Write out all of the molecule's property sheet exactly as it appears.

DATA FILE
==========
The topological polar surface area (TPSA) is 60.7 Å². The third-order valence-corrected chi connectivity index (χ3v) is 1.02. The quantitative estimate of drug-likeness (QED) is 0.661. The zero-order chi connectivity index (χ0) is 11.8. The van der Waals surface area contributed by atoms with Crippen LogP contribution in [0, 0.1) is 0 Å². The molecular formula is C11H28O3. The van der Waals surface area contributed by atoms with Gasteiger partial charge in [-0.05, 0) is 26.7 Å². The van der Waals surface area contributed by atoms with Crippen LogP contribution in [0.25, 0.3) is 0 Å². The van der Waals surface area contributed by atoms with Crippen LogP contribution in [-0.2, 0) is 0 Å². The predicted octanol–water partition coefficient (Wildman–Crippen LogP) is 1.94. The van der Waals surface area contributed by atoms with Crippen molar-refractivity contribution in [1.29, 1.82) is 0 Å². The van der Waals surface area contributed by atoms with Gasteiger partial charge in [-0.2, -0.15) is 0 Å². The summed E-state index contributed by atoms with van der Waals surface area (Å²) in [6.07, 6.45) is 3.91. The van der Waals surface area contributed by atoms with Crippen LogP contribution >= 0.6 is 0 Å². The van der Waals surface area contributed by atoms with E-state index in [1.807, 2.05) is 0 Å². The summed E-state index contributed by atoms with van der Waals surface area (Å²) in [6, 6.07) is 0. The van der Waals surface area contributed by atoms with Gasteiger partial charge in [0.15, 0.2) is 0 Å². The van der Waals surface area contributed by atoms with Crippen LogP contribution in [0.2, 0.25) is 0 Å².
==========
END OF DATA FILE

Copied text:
The topological polar surface area (TPSA) is 60.7 Å². The third-order valence-corrected chi connectivity index (χ3v) is 1.02. The quantitative estimate of drug-likeness (QED) is 0.661. The zero-order chi connectivity index (χ0) is 11.8. The van der Waals surface area contributed by atoms with Crippen LogP contribution in [0, 0.1) is 0 Å². The molecular formula is C11H28O3. The van der Waals surface area contributed by atoms with Gasteiger partial charge in [-0.05, 0) is 26.7 Å². The van der Waals surface area contributed by atoms with Crippen LogP contribution in [0.25, 0.3) is 0 Å². The van der Waals surface area contributed by atoms with Crippen LogP contribution in [-0.2, 0) is 0 Å². The predicted octanol–water partition coefficient (Wildman–Crippen LogP) is 1.94. The van der Waals surface area contributed by atoms with Crippen molar-refractivity contribution in [1.29, 1.82) is 0 Å². The van der Waals surface area contributed by atoms with Gasteiger partial charge in [-0.2, -0.15) is 0 Å². The summed E-state index contributed by atoms with van der Waals surface area (Å²) in [6.07, 6.45) is 3.91. The van der Waals surface area contributed by atoms with Crippen LogP contribution >= 0.6 is 0 Å². The van der Waals surface area contributed by atoms with E-state index in [1.807, 2.05) is 0 Å². The summed E-state index contributed by atoms with van der Waals surface area (Å²) in [6, 6.07) is 0. The van der Waals surface area contributed by atoms with Gasteiger partial charge in [0.15, 0.2) is 0 Å². The van der Waals surface area contributed by atoms with Crippen LogP contribution in [0.2, 0.25) is 0 Å².